TrumanThe Palestine situation appeared to be heading swiftly toward chaos, instead of toward solution.

President Truman, at his Thursday news conference, drew a picture of what is likely to happen on May 15, when the British abandon their Palestine mandate, unless some solution is found. He said-

Violence and bloodshed will descend on the Holy Land. Large-scale fighting among the people of that country will be the inevitable result. Such fighting would infect the entire Middle East and would lead to consequences of the gravest sort involving the peace of this nation and of the world.

Four possible avenues of approach to the Palestine problem were under consideration, and each one of them seemed to be hopelessly blocked-

I. Truce

An immediate truce in the fighting between Arabs and Jews was fervently advocated by President Truman in his Thursday statement. He urged the Security Council to get both sides together to arrange such a truce, as the only way to “avert tragedy.”

Both Arabs and Jews said this was entirely out of the question. They called the truce idea “fantastic” and “unrealistic.” Hatreds in Palestine were much too deep and strong to be suppressed at a stroke. The Jews would consent to a truce only if the General Assembly’s partition plan were carried out on schedule, beginning May 15. The Arabs would accept a truce only if all thought of partition were abandoned.

II. British Help

President Truman wished that the British would stay in Palestine and maintain their rule beyond May 15. But this was emphatically rejected by Foreign Secretary Bevin. We are handing the Holy Land over to the United Nations on that date, Bevin told Parliament. “If other people have got it into a muddle, why should the British government be blamed?”

III. Partition

American support already had been withdrawn from the partition plan approved by the U. N. General Assembly last November. President Truman explained why in these words- “Unfortunately, it has become clear that the partition plan cannot be carried out at this time by peaceful means. We could not undertake to impose this solution on the people of Palestine by the use of American troops, both on Charter grounds and as a matter of national policy.”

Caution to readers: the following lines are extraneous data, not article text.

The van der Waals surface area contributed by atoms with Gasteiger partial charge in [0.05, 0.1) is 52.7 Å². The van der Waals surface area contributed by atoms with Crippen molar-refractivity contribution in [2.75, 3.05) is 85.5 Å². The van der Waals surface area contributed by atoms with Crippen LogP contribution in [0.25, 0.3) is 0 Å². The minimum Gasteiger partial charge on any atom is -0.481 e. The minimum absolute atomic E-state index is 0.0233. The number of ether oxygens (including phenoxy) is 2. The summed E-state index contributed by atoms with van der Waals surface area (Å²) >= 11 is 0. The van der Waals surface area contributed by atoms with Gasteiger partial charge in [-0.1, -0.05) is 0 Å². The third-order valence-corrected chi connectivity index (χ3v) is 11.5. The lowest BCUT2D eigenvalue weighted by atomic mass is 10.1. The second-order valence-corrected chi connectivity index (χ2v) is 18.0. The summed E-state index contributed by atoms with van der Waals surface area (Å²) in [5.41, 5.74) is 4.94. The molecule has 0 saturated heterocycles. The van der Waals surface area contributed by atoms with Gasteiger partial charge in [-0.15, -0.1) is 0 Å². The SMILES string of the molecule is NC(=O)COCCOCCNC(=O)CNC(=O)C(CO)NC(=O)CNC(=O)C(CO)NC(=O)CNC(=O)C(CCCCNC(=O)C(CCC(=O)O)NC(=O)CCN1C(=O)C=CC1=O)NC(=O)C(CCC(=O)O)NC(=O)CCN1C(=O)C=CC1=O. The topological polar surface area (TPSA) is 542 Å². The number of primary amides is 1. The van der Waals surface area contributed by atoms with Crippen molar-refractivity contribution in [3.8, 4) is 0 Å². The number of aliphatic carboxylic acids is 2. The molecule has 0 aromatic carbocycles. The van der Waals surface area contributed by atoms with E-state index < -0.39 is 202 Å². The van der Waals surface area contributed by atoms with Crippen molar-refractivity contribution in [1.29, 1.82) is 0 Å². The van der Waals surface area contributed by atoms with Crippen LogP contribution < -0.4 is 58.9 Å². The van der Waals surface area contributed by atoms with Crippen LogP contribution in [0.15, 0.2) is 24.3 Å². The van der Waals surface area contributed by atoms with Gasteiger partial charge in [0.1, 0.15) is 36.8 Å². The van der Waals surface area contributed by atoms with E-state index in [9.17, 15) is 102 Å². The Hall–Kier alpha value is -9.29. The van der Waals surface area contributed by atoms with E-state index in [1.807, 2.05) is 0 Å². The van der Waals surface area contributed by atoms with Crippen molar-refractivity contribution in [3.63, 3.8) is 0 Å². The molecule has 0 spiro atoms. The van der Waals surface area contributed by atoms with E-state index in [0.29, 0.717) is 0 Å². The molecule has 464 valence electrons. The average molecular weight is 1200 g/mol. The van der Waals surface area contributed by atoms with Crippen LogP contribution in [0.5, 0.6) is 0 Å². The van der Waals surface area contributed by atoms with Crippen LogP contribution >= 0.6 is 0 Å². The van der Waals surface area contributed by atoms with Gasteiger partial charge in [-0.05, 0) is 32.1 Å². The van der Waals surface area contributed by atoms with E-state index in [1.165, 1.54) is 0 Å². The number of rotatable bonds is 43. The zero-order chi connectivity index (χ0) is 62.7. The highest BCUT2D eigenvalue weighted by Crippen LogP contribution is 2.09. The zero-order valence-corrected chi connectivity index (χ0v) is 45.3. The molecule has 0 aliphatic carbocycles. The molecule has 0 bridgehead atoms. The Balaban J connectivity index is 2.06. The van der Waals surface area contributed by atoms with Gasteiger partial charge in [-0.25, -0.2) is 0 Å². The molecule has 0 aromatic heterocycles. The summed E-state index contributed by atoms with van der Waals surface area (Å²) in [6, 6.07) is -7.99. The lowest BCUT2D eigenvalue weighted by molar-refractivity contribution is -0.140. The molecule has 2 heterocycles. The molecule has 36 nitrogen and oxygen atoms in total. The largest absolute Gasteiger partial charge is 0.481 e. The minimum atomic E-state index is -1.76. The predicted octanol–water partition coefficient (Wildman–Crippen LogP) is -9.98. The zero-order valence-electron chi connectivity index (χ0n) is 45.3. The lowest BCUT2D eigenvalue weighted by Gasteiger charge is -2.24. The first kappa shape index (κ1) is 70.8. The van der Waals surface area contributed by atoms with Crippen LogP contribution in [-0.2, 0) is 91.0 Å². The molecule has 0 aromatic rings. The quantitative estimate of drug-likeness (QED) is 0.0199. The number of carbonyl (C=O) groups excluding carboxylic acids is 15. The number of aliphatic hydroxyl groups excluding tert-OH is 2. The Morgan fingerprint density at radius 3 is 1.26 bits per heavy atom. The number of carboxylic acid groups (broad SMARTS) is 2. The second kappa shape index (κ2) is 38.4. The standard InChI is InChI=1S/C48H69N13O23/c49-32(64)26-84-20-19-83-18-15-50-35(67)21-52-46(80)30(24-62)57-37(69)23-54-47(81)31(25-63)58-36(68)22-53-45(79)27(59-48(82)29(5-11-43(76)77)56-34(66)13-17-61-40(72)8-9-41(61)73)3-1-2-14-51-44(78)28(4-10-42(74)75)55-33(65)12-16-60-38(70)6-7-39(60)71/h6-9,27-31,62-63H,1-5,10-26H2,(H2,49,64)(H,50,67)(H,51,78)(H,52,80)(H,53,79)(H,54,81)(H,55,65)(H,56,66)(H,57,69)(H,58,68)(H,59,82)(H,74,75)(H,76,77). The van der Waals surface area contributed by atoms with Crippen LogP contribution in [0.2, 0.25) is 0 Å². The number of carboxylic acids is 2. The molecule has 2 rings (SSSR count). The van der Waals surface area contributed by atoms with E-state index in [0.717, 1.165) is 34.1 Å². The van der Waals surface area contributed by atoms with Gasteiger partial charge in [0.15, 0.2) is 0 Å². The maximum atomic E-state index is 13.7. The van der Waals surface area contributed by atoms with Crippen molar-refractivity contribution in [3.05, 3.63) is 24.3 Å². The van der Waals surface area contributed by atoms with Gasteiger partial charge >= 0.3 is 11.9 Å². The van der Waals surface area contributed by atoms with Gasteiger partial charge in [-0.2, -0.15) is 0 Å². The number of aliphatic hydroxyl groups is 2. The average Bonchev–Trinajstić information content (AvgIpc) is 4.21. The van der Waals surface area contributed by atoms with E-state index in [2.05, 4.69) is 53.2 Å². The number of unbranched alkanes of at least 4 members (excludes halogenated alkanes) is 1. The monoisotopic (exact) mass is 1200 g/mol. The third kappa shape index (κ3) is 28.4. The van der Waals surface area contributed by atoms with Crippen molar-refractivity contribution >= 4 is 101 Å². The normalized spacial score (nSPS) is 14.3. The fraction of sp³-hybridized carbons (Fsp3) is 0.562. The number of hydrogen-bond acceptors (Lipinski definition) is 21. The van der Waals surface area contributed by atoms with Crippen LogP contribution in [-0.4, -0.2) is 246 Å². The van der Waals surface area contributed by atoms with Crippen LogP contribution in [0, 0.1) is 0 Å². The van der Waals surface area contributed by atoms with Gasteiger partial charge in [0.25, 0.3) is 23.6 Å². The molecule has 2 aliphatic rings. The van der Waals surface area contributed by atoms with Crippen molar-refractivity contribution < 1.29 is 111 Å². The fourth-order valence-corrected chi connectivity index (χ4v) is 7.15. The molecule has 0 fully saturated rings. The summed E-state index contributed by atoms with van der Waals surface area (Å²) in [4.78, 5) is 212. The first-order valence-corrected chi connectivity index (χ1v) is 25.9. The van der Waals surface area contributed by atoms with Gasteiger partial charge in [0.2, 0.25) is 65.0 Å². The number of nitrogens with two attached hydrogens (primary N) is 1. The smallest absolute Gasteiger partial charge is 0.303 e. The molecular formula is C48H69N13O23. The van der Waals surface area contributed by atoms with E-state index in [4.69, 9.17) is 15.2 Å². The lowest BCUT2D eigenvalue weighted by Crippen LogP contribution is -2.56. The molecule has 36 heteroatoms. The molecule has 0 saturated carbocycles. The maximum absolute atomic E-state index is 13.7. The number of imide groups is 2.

The President made it plain that he still supported the idea of partition as a future solution, although not as a practical method of dealing with the present emergency.

IV. Trusteeship

The method currently favored by the United States is the setting up of a United Nations trusteeship over Palestine. But this avenue of approach had serious road-blocks, too.

In order to set up a trusteeship, the U. N. General Assembly would have to be called into special session to abandon its partition recommendation and embrace the new method. The United States delegate, Warren R. Austin, was expected last week to introduce a resolution asking the Security Council to call for a special Assembly session. For some reason, he didn’t. The next opportunity will come Tuesday. By the time the Assembly could meet and act, the May 15 deadline might already have passed. Moreover, no one could be sure that the Assembly would be willing to reverse its previous position and espouse trusteeship.

Another important hazard to trusteeship is that both Arabs and Jews undoubtedly would fight it just as vigorously as they did the British mandate rule. Even more troops might be required to enforce trusteeship than partition. Who would supply these troops? President Truman said that if the U. N. agrees to a temporary trusteeship, “we must take our share of the necessary responsibility.” When newspaper men asked him whether he meant that American troops might be used, he avoided a direct answer, saying we would have to cross that bridge when we came to it.

One big difference between enforcing partition and enforcing trusteeship was not mentioned officially, but was talked about freely on unofficial levels. If an international force were sent to Palestine in connection with partition, it would be under the Security Council, and Russian troops presumably would participate. Once established in the Middle East, the Russians might be hard to dislodge. If the U. N. Trusteeship Council were to enforce trusteeship, no Russian troops would logically participate, because Russia has boycotted the whole trusteeship system.

Jews Plan Own Regime

The Jews in Palestine said- “We categorically reject any plan to set up a trusteeship regime for Palestine, even for a short period of time. A trusteeship would necessarily entail denial of the Jewish right to national independence. It would leave Palestine under a foreign military regime.”

Therefore, the Jews declared that they would set up a provisional Jewish government which would start functioning on May 16, as soon as the British lay down their mandate. The statement, issued by the Jewish Agency for Palestine and the Vaad Leumi (Jewish National Council), indicated that they would not try to make the whole of Palestine a Jewish state, as the extremists desire, but that they would abide by the U. N. partition plan, leaving the Arab areas to the Arabs.

The Jews would put their main faith in their militia, the Haganah, to defend them against the Arabs bearing down from all sides upon their tiny new state. The Jewish Agency also suggested that 10,000 Danish and Norwegian troops now in Germany be sent to Jerusalem by the U. N. to protect that city and its holy places after the British leave.